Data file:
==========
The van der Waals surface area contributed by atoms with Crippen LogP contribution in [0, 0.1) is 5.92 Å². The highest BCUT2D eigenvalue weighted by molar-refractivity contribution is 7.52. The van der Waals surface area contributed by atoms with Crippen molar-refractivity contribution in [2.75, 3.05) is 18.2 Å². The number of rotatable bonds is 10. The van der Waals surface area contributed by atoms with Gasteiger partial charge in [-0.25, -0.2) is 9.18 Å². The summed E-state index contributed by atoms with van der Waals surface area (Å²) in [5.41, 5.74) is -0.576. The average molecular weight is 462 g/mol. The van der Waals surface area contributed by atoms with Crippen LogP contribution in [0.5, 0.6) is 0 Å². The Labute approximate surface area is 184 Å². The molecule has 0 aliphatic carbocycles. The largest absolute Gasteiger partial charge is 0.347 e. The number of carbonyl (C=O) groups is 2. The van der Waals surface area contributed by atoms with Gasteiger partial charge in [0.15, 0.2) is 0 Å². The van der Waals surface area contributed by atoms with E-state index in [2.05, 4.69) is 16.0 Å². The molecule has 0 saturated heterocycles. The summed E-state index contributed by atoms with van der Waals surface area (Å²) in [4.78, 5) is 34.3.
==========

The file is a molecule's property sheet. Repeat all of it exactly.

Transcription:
The van der Waals surface area contributed by atoms with Crippen LogP contribution in [0, 0.1) is 5.92 Å². The highest BCUT2D eigenvalue weighted by molar-refractivity contribution is 7.52. The van der Waals surface area contributed by atoms with Crippen molar-refractivity contribution in [2.75, 3.05) is 18.2 Å². The number of rotatable bonds is 10. The van der Waals surface area contributed by atoms with Gasteiger partial charge in [-0.25, -0.2) is 9.18 Å². The summed E-state index contributed by atoms with van der Waals surface area (Å²) in [5.41, 5.74) is -0.576. The average molecular weight is 462 g/mol. The van der Waals surface area contributed by atoms with Crippen LogP contribution in [0.5, 0.6) is 0 Å². The Labute approximate surface area is 184 Å². The molecule has 0 aliphatic carbocycles. The largest absolute Gasteiger partial charge is 0.347 e. The number of carbonyl (C=O) groups is 2. The van der Waals surface area contributed by atoms with Gasteiger partial charge in [0.15, 0.2) is 0 Å². The van der Waals surface area contributed by atoms with E-state index in [2.05, 4.69) is 16.0 Å². The molecule has 0 saturated heterocycles. The summed E-state index contributed by atoms with van der Waals surface area (Å²) in [4.78, 5) is 34.3.